Sendelbach says Commerzbank Investment Management has had some success in persuading pensions clients to up their stocks weightings, by demonstrating the high potential returns gained from stock picking and timing.
The reluctance of pensions guar-dians to hold high proportions of shares stems from a conservative tradition, says Peter Warrington, director of the WM Company, the performance measurement company which has an operation in Frankfurt.
"It is the cultural and historical practice - they see equities as being risky and bonds as being safe," he says. The Bundesbank, which regulates the bond market, is trusted by everyone. Very few individuals in Germany own shares, and there is a lack of media attention paid to equities, Warrington says.
Pensionskassen hardly use equities as investment instruments because the regulations are still too restrictive, according to Deutsche Bank Re-search. They are unable to offset the 25% corporation tax credit on dividends. If they invest in shares via Spezialfonds, they can offset this, making returns a third higher.
But the real reason why pensions in-vestment in equities is so low in Germany is that there are simply not enough shares on offer, according to Diethart Breipohl, member of the board of directors at Allianz, Germany's biggest insurer. Direct insurance schemes account for 12% of the German occupational pensions market. Allianz and other insurers would happily invest more heavily in German shares if there were a broader and more liquid range of shares on offer, Breipohl was quoted last month as saying.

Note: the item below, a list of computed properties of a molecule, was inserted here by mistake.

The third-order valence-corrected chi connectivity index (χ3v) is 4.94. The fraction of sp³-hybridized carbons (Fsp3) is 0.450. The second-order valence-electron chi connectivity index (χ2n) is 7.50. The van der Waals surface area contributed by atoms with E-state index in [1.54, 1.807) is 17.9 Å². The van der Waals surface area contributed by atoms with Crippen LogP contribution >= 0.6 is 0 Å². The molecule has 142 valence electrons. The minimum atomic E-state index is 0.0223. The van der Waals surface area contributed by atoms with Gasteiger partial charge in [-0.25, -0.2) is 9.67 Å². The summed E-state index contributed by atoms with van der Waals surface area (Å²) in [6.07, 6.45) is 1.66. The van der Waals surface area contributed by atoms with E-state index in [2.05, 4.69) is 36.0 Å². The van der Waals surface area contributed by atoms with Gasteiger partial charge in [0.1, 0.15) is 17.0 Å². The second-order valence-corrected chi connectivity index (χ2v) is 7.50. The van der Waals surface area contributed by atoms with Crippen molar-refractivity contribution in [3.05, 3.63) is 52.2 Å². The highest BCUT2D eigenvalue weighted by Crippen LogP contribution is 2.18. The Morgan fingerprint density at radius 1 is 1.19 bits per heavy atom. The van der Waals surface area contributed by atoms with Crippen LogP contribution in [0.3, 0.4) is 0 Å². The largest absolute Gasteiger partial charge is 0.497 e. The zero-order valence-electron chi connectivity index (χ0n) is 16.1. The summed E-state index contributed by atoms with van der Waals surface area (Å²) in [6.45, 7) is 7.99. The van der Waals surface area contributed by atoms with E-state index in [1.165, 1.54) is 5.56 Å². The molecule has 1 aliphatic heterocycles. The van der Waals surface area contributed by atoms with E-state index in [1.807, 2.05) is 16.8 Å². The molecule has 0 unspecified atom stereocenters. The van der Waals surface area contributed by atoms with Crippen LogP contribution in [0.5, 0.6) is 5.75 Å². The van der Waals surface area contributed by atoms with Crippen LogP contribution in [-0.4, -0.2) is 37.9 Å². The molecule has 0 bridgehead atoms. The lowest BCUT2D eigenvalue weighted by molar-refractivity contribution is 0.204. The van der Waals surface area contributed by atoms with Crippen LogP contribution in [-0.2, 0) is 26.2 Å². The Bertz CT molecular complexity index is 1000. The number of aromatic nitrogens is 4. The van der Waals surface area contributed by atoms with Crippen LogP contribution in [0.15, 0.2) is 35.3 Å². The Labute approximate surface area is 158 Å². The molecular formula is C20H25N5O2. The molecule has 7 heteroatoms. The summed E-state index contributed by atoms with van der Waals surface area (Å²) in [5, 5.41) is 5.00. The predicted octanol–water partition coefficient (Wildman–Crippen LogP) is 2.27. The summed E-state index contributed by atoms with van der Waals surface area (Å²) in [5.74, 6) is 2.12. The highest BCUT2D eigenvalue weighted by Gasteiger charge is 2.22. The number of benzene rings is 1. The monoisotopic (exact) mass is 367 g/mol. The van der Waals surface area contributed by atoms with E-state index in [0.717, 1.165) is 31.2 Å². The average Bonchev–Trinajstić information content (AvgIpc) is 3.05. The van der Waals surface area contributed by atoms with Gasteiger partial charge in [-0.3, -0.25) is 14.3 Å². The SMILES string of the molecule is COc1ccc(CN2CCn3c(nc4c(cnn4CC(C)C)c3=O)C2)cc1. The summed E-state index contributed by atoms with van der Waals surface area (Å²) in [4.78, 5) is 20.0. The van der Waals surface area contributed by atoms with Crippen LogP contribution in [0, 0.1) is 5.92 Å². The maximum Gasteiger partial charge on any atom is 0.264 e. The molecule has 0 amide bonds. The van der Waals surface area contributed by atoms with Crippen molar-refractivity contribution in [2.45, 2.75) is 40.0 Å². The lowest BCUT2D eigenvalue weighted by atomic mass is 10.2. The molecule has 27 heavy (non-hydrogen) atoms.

German pension schemes are in dire need of higher investment returns. The country's ageing demographic profile means that pension contributions will have to rise to around 40% in 2030 from 20% now if investment yields remain the same.
The stock market could go some way towards satisfying the need for higher yields. German funds were able to achieve average returns of around 25% on their equity holdings in 1996. The German DAX index is already up around 37% so far this year.
The legal restriction on equity investment for pension schemes may not be holding anyone back. But this ceiling could change as part of the next piece of legislation aimed at promoting Germany's financial markets -- the third Finanzmarktfoerderungsgesetz - to be rubber stamped at the beginning of next year. Precisely what will be contained in the bill is not yet certain.
Pensions asset managers are also busy looking towards the introduction of the single European currency, which could arrive before the the millennium is out. In 1995, Deutsche Bank Research asked Germany's 40 largest Pensionskassen what proportion of foreign equities they held, and more than half of respondents said they held none at all. Where pensions assets are invested abroad and outside Europe, the popular location is the US, says Warrington.
"The currency problem was the main one over the last few years," says Sendelbach. "It was very risky to invest in foreign currencies. Our currency was very strong and you lost money - certainly against sterling. If you had bad luck and your currency overlay was wrong, then you lost a lot of outperformance."
With the advent of a single currency, German pensions asset managers would switch their equity strategy to a European sectoral approach. This would open up some interesting in-dustrial sectors for German investors which are now too narrow, such as telecommunications, Sendelbach says.
Rachel Fixsen is a freelance journalist"